Environment

The DNA of an octopus has helped scientists better understand the threat to a vast ice sheet in the Antarctic, and the potential for a catastrophic rise in sea levels. By Cat Williams.

Octopus DNA is key for scientists to better predict climate change

A pale octopus.
The Turquet’s octopus, or Pareledone turqueti.
Credit: British Antarctic Survey

For the past 50 years, scientists have been trying to decipher if the West Antarctic Ice Sheet has ever collapsed, and if so, when. An octopus has beaten them to it.

Researchers, including those from James Cook University, the University of Western Australia and the Western Australian Museum, have used DNA from the Turquet’s octopus (or Pareledone turqueti) to determine that this ice sheet collapsed during the Earth’s last interglacial period, about 125,000 years ago. The ice sheet is currently 1.9 million square kilometres, roughly the size of Mexico, and is estimated to have been a very similar size during the last interglacial period.

An interglacial period refers to the stretch of time between ice ages, similar to what the Earth is experiencing now. During the last interglacial period, the planet was between 0.5 and 1.5 degrees Celsius warmer than pre-industrial levels.

If the sheet collapsed at those temperatures, then it certainly has the potential to do so within the 1.5 to 2 degrees warming range stipulated in the United Nations Paris Agreement. Scientists estimate that could raise the average global sea level by five metres.

Dr Sally Lau, a postdoctoral research fellow in evolutionary genetics at James Cook University (JCU) and lead author of the study, says the Turquet’s octopus – which grows to roughly 15 centimetres in mantle length – was selected because this species lived around the entire Antarctic continent, so its DNA could be compared with that of different octopus populations.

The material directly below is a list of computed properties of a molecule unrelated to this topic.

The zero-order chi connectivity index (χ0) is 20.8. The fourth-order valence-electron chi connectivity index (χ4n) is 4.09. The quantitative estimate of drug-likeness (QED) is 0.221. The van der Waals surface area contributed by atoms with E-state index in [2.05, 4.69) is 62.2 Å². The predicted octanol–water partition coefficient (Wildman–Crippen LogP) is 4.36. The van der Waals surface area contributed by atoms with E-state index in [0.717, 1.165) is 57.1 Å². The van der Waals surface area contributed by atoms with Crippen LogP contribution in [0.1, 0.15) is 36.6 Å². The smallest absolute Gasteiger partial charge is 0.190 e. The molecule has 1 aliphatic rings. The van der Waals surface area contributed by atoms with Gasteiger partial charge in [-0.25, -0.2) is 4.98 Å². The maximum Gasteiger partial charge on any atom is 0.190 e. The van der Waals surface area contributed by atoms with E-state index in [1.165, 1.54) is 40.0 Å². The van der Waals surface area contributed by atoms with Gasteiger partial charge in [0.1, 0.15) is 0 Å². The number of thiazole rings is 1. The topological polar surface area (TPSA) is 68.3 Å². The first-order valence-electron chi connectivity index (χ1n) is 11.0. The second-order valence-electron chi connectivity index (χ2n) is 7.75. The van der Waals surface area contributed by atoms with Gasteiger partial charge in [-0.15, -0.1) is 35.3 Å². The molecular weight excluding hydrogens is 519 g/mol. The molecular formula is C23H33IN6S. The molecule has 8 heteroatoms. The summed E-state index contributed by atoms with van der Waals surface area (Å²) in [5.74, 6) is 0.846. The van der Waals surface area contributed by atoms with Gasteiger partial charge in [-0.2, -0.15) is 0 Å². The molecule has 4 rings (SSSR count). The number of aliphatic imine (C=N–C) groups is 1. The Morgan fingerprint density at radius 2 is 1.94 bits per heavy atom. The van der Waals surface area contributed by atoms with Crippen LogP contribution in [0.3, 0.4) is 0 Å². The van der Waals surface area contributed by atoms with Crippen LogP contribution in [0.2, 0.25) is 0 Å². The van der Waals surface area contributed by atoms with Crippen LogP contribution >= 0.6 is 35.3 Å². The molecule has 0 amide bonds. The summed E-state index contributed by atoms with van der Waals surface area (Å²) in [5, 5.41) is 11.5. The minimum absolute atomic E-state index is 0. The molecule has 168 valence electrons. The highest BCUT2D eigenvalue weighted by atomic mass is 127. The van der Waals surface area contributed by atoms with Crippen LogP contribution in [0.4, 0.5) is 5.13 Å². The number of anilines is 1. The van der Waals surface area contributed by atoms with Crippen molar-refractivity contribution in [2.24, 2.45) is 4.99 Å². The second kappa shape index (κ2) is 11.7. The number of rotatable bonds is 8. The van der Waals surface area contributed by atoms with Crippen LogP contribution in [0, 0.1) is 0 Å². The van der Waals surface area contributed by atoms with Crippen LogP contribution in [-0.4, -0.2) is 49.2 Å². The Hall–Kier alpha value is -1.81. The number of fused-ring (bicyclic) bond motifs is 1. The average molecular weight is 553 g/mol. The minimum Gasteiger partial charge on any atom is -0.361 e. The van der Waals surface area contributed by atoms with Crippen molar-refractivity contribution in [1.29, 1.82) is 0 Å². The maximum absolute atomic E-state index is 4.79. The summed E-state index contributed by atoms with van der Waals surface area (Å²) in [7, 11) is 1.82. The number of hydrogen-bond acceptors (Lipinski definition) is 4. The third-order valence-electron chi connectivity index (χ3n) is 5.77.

The scientists hypothesised that if the West Antarctic Ice Sheet had collapsed in the last interglacial period, then octopuses in the Weddell Sea, Amundsen Sea and Ross Sea could mate and reproduce. Comparing the DNA from individuals in these different areas could allow the team to study gene flow between octopus populations.

Not only did the team need to demonstrate that different octopus groups had mated, they needed to know the octopuses could not have simply travelled around the ice sheet. Turquet’s octopuses couldn’t have easily made that journey, because unlike many ocean creatures, they brood their young, rather than releasing millions of larvae. So tiny octopuses hatch and begin to crawl.

“They really can only get around by crawling … along the sea floor. They don’t disperse far,” explains evolutionary biologist Dr Nerida Wilson, who was also on the research team. “That means that animals stay in the same area and breed with each other.”

Lau, who also works for the research program Securing Antarctica’s Environmental Future, constructed models to test different levels of connectivity between octopus groups, and the direction of that connectivity in the past. As these populations mated and reproduced, DNA would flow between areas.

Wilson, who is an adjunct senior research fellow at the University of Western Australia and a research associate with the Western Australian Museum, says studies would normally select a specific gene to test for mixing between groups, but this project assessed the entire genome, or genetic material, of its specimens.

“Their [the octopus] genome is like a history book,” she says.

To analyse this history book of information, Lau says, researchers took a tiny bit of tissue, “maybe the size of a grain of rice”, and used a technique called target capture sequencing to retrieve the DNA. This relatively new technique can determine how DNA samples from the different octopus groups are similar or different, and so understand how much genetic information they have in common.